More than 60 people rescued after Italy's Lake Como hit by mudslides and floods

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People stand in an area where a landslide has destroyed several houses after heavy rain caused flooding in towns surrounding Lake Como - FLAVIO LO SCALZO /REUTERS
People stand in an area where a landslide has destroyed several houses after heavy rain caused flooding in towns surrounding Lake Como - FLAVIO LO SCALZO /REUTERS

Towns around Italy's Lake Como were hit by mudslides and floods on Tuesday in another example of extreme weather phenomena that an agricultural lobby said had intensified in recent years.

Italian firefighters carried out more than 60 rescues after storms wreaked havoc around the picturesque lake ringed by mountains in northern Italy.

They included bringing to safety an elderly woman blocked in her home, as well as a person with a disability and a caregiver isolated by a landslide. No deaths or injuries were reported.

In Brienno, on the lake's western shore and the hardest hit town, 50 residents were blocked in their home when a landslide caused a gas leak. And further south in Cernobbio, firefighters evacuated a condominium threatened with flooding.

"We are facing in Italy the consequences of climate change, with a trend toward tropicalization and the multiplication of extreme events," agricultural lobby Coldiretti said, citing more frequent, sudden and violent storms, short and intense rainfalls and rapids changes from sunny skies to storms.

Coldiretti estimates 14 billion euros of damage over the last decade to agriculture production, buildings and infrastructure is because of climate change-provoked events like flooding and landslides.

A woman is rescued by members of the fire brigade in an area affected by floods caused by heavy rainfalls near Lake Como in Brienno - VIGILI DEL FUOCO /via REUTERS
A woman is rescued by members of the fire brigade in an area affected by floods caused by heavy rainfalls near Lake Como in Brienno - VIGILI DEL FUOCO /via REUTERS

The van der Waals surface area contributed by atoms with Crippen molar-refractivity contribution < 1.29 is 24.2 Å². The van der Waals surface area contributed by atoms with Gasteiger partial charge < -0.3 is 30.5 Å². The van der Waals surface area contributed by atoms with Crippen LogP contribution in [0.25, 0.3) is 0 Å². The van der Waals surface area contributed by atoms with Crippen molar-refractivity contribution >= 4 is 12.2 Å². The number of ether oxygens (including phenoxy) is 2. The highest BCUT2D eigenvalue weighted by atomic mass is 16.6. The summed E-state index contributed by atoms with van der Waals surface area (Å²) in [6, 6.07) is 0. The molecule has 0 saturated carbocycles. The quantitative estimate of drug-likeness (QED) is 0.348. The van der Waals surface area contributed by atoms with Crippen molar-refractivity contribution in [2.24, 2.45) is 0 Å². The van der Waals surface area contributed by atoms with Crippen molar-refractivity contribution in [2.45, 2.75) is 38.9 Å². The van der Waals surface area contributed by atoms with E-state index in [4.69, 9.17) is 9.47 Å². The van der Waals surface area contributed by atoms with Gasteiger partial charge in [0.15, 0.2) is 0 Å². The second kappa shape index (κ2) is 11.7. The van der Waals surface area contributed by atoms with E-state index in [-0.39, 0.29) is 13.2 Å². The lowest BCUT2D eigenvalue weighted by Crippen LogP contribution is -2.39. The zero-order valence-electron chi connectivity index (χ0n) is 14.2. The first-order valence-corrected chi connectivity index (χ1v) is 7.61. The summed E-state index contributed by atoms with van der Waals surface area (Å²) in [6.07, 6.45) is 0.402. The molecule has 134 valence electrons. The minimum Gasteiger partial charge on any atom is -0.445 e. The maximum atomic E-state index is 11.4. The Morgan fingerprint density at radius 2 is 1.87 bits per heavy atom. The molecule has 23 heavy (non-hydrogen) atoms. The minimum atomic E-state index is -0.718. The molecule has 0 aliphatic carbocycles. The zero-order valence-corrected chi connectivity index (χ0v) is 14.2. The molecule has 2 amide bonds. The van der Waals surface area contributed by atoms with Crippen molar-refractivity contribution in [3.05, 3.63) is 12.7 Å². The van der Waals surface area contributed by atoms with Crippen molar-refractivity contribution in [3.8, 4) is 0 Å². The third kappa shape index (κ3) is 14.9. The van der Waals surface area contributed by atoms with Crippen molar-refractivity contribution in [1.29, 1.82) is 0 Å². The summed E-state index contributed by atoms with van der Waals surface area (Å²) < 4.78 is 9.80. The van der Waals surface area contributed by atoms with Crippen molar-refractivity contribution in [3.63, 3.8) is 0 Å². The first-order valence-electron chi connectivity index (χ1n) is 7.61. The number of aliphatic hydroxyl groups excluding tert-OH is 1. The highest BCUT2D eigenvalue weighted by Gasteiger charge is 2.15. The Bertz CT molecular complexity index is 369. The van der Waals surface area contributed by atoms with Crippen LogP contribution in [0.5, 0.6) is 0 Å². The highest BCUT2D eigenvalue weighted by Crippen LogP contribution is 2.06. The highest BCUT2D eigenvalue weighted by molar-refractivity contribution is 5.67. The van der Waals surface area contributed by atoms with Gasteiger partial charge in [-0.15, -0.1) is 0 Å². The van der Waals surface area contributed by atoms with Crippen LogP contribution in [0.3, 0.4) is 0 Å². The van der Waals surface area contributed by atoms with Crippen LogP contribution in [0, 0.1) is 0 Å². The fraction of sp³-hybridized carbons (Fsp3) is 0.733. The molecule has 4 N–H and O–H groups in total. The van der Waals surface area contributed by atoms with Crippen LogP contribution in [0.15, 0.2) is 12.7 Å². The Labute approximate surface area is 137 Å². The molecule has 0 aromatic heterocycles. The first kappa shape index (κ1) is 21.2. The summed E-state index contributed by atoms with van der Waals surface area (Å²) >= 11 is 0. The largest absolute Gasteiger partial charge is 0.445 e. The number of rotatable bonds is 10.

Passers-by stand next to the debris that a storm has washed up in Cernobbio, northern Italy - Bernhard Krieger/Avalon
Passers-by stand next to the debris that a storm has washed up in Cernobbio, northern Italy - Bernhard Krieger/Avalon
Trees and debris clog up the shores of Lake Como after heavy rain caused flooding - FLAVIO LO SCALZO /REUTERS
Trees and debris clog up the shores of Lake Como after heavy rain caused flooding - FLAVIO LO SCALZO /REUTERS

The storms devastating Lake Como come a day after hailstones “as big as apricots” caught out hundreds of terrified motorists on Italy’s busiest motorway, smashing car windows and bringing traffic to a standstill for hours.

The hailstorm, lasting only a few minutes, struck at around 3pm on Monday on the stretch of the A1 connecting Parma to Fiorenzuola, around 100 kilometres south-east of Milan, forcing drivers to stop in the middle of the carriageway as pellets smashed down onto windscreens.

In some cases, side or back windows collapsed altogether, leaving car occupants fully exposed to the elements. The affected section of the A1 was closed northbound until after 7 pm, causing tailbacks of up to 9 kilometres, while damaged vehicles had to be towed away.

Local authorities in Fidenza, the town that was worst-hit by the freak weather event, also reported being hit by a tornado and winds of up to 43mph that felled trees and destroyed rooftops.

Hail also damaged plantations of tomatoes, watermelons, beetroot and of other crops across the northern region of Emilia-Romagna, causing millions of euros’ worth of damage, according to farming lobby group Coldiretti.

“There are some who saw ice pellets destroy up to 100 per cent of their year’s work in a few minutes, with tragic consequences,” they said.

Italy is often prone to natural disasters, including floods and landslides, but experts say they are becoming more frequent due to the effects of climate change.

Citing data from the European Severe Weather Database, Coldiretti said summer hail storms have more than trebled compared to last year, with 386 so far compared to 120 in 2020.

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